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Ulf Dittmer

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Recent posts by Ulf Dittmer

Ah, I hadn't noticed that the original post was from 4 months ago. Nothing to see here then :-) Good luck with the sales!
2 months ago
Having read your earlier books (and having been an iText user for years), I'd be happy to review this one as well.
2 months ago
Why would that be different? A service may be used in different contexts, each requiring a different selection of data to be returned. Or it may be a multi-tiered application where, even though the ultimate client is a human being, the processing goes through a number of steps. That would be quite common in a microservice architecture.
7 months ago
That's a similar question to https://coderanch.com/t/740519/java/Graphql-usage-joining-multiple-tables. GraphQL is more a description language (i.e., which data a client wants) than a query language, and as such is not involved with the details of retrieving that data. That can be as complex or as simple as warranted.
7 months ago
GraphQL has nothing to do with databases. It describes which data the client wants, but it's up to the server to decide how best to store and retrieve it. Nothing changes in that respect - GraphQL is just another means of accessing the data.
7 months ago
Yes, that's possible, although it's not GraphQL's role to make this happen. GraphQL is used to describe which data the client needs - it's up to the server to retrieve that data, and return it to the client. So the client need not be aware whether the data comes from one or more tables, or whether it comes from a relational DB at all. So there's a decoupling, and the server-side data architecture could change fundamentally without the client ever becoming aware of it.
7 months ago
I found the OpenLIberty server quite easy to get started with, and it supports JEE as well as MicroProfile, including GraphQL. The easiest way to get started is this: https://github.com/OpenLiberty/sample-mp-graphql, discussed in https://www.openliberty.io/blog/2020/06/10/microprofile-graphql-open-liberty.html.

The OpenLiberty blog has more information about various aspects of how to develop GraphQL application, like https://openliberty.io/blog/2020/06/05/graphql-open-liberty-20006.html and https://openliberty.io/blog/2020/08/28/graphql-apis-open-liberty-20009.html.
7 months ago
Thanks! The Apollo library seems to require a fixed query at compile time (except for parameters), which doesn't allow for much flexibility. But the Netflix library supports creating queries dynamically at runtime - which is the kind of flexibility that I think one wants when going to the effort of implementing GraphQL.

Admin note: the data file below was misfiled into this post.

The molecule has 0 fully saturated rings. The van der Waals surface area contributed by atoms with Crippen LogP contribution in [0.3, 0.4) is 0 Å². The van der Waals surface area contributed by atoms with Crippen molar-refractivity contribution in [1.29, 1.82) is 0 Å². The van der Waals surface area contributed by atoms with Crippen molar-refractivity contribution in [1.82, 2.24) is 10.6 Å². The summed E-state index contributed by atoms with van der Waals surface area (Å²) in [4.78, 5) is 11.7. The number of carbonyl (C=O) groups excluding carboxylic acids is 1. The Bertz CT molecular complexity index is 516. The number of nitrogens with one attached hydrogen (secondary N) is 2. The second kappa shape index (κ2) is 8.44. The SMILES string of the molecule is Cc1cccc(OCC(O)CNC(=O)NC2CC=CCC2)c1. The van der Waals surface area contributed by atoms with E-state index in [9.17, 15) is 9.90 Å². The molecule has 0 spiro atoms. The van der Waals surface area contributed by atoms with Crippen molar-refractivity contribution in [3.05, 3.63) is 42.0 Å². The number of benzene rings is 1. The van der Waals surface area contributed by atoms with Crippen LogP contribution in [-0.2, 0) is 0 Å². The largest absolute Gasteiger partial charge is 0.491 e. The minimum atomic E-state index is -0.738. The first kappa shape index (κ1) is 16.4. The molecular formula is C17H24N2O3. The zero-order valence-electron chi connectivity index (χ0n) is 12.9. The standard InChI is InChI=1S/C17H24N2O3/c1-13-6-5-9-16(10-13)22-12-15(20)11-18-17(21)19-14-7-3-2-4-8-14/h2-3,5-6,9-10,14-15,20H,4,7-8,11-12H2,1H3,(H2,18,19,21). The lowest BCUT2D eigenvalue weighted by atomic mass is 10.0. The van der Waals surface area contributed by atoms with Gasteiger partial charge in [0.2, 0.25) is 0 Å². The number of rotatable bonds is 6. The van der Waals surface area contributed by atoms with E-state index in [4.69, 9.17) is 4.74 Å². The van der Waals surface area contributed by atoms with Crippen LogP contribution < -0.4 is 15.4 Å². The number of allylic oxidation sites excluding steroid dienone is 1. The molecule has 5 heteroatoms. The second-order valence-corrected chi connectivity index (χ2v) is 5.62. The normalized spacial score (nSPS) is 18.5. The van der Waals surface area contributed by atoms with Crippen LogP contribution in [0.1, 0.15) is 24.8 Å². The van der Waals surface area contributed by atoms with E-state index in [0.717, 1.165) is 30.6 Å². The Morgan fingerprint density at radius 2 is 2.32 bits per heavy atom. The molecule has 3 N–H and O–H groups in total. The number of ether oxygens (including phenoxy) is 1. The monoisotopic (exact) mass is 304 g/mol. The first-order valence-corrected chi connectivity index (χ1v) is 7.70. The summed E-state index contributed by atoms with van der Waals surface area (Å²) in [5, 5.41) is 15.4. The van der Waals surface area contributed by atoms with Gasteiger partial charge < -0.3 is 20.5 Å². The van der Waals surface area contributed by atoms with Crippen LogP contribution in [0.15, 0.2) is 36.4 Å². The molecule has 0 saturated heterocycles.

7 months ago

Lanny Gilbert wrote:How much more effort will it be to implement a GraphQL version of the server-side code vs. ReST? Or is the effort the same (more or less)?


That's hard to say without seeing the actual REST API, but in most such APIs I've seen you do not have the capability to specify which parts of the data you want to get, exactly. You can usually specify things like a search term, or an ID for a specific data record, or a maximum number of items to fetch etc., but not select which data attributes, specifically, are returned. So the server-side code would not have the logic to deal with this. Which means that this question:

Our clients, for the most part, want to do as little as possible in order to comply with the change from CORBA and/or SOAP to ReST or GraphQL.
     Given that these APIs have been around for 15-20 years, is it worth building GraphQL, with all its flexibility, instead of ReST, given that the clients will be sending and receiving the same data points, only in JSON format rather than wrapped up in CORBA or SOAP cruft?


is really: does the client want to build in that kind of flexibility, now that the code needs to be substantially touched anyway? I'd say there's no general rule to decide either way, but if the APIs have been running for 15 years without changes as to what data is returned (or even 5 years), and there's no call for that kind of flexibility NOW, then it's probably safe to say that building this capability would be misguided at the moment.

When building systems, it's always tempting to build in flexibility to accommodate future changes, but quite often the flexibility that's eventually required is different from the flexibility one envisions at the start (before the system is actually used). So in general, if the client is not asking for it, and you have no other reasons to suspect that it may be needed soon -which, obviously, you would discuss with the client- I'd say go without GraphQL.